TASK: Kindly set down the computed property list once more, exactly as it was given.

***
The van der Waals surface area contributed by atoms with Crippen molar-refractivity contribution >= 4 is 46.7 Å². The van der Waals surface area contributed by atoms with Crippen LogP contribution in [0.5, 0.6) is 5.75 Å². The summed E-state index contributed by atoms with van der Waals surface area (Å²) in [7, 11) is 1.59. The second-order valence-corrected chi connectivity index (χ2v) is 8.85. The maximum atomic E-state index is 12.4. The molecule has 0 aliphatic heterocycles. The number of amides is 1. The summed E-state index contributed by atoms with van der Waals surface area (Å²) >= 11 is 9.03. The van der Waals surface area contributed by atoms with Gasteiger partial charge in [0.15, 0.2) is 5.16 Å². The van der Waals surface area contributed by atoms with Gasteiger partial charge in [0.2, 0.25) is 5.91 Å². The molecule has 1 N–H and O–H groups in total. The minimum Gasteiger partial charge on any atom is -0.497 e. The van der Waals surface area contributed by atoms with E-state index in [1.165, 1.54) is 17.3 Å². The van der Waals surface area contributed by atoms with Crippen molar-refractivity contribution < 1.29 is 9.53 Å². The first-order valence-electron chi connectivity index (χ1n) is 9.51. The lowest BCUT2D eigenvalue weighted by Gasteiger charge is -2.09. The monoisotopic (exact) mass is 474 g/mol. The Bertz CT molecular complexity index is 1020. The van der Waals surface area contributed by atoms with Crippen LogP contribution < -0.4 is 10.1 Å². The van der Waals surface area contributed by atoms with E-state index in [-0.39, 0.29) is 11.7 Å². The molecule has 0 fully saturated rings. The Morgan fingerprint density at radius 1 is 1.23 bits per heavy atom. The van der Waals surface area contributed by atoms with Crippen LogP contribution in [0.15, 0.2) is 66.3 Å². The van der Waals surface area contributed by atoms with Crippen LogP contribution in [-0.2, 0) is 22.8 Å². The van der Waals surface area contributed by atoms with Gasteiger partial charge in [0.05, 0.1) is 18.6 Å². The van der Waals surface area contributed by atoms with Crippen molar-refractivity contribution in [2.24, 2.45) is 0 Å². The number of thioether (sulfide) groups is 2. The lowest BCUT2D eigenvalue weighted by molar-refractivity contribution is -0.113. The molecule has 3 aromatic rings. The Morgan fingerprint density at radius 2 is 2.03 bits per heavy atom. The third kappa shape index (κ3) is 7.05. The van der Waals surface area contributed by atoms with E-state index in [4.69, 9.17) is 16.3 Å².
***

The van der Waals surface area contributed by atoms with Crippen molar-refractivity contribution >= 4 is 46.7 Å². The van der Waals surface area contributed by atoms with Crippen LogP contribution in [0.5, 0.6) is 5.75 Å². The summed E-state index contributed by atoms with van der Waals surface area (Å²) in [7, 11) is 1.59. The second-order valence-corrected chi connectivity index (χ2v) is 8.85. The maximum atomic E-state index is 12.4. The molecule has 0 aliphatic heterocycles. The number of amides is 1. The summed E-state index contributed by atoms with van der Waals surface area (Å²) >= 11 is 9.03. The van der Waals surface area contributed by atoms with Gasteiger partial charge in [0.15, 0.2) is 5.16 Å². The van der Waals surface area contributed by atoms with Gasteiger partial charge in [0.2, 0.25) is 5.91 Å². The molecule has 1 N–H and O–H groups in total. The minimum Gasteiger partial charge on any atom is -0.497 e. The van der Waals surface area contributed by atoms with E-state index in [1.165, 1.54) is 17.3 Å². The van der Waals surface area contributed by atoms with Crippen molar-refractivity contribution < 1.29 is 9.53 Å². The first-order valence-electron chi connectivity index (χ1n) is 9.51. The lowest BCUT2D eigenvalue weighted by Gasteiger charge is -2.09. The monoisotopic (exact) mass is 474 g/mol. The Bertz CT molecular complexity index is 1020. The van der Waals surface area contributed by atoms with Crippen LogP contribution < -0.4 is 10.1 Å². The van der Waals surface area contributed by atoms with E-state index in [-0.39, 0.29) is 11.7 Å². The molecule has 0 fully saturated rings. The Morgan fingerprint density at radius 1 is 1.23 bits per heavy atom. The van der Waals surface area contributed by atoms with Crippen LogP contribution in [0.15, 0.2) is 66.3 Å². The van der Waals surface area contributed by atoms with Crippen LogP contribution in [-0.2, 0) is 22.8 Å². The van der Waals surface area contributed by atoms with Gasteiger partial charge in [0.05, 0.1) is 18.6 Å². The van der Waals surface area contributed by atoms with Crippen molar-refractivity contribution in [2.24, 2.45) is 0 Å². The number of thioether (sulfide) groups is 2. The lowest BCUT2D eigenvalue weighted by molar-refractivity contribution is -0.113. The molecule has 3 aromatic rings. The Morgan fingerprint density at radius 2 is 2.03 bits per heavy atom. The third kappa shape index (κ3) is 7.05. The van der Waals surface area contributed by atoms with E-state index in [4.69, 9.17) is 16.3 Å².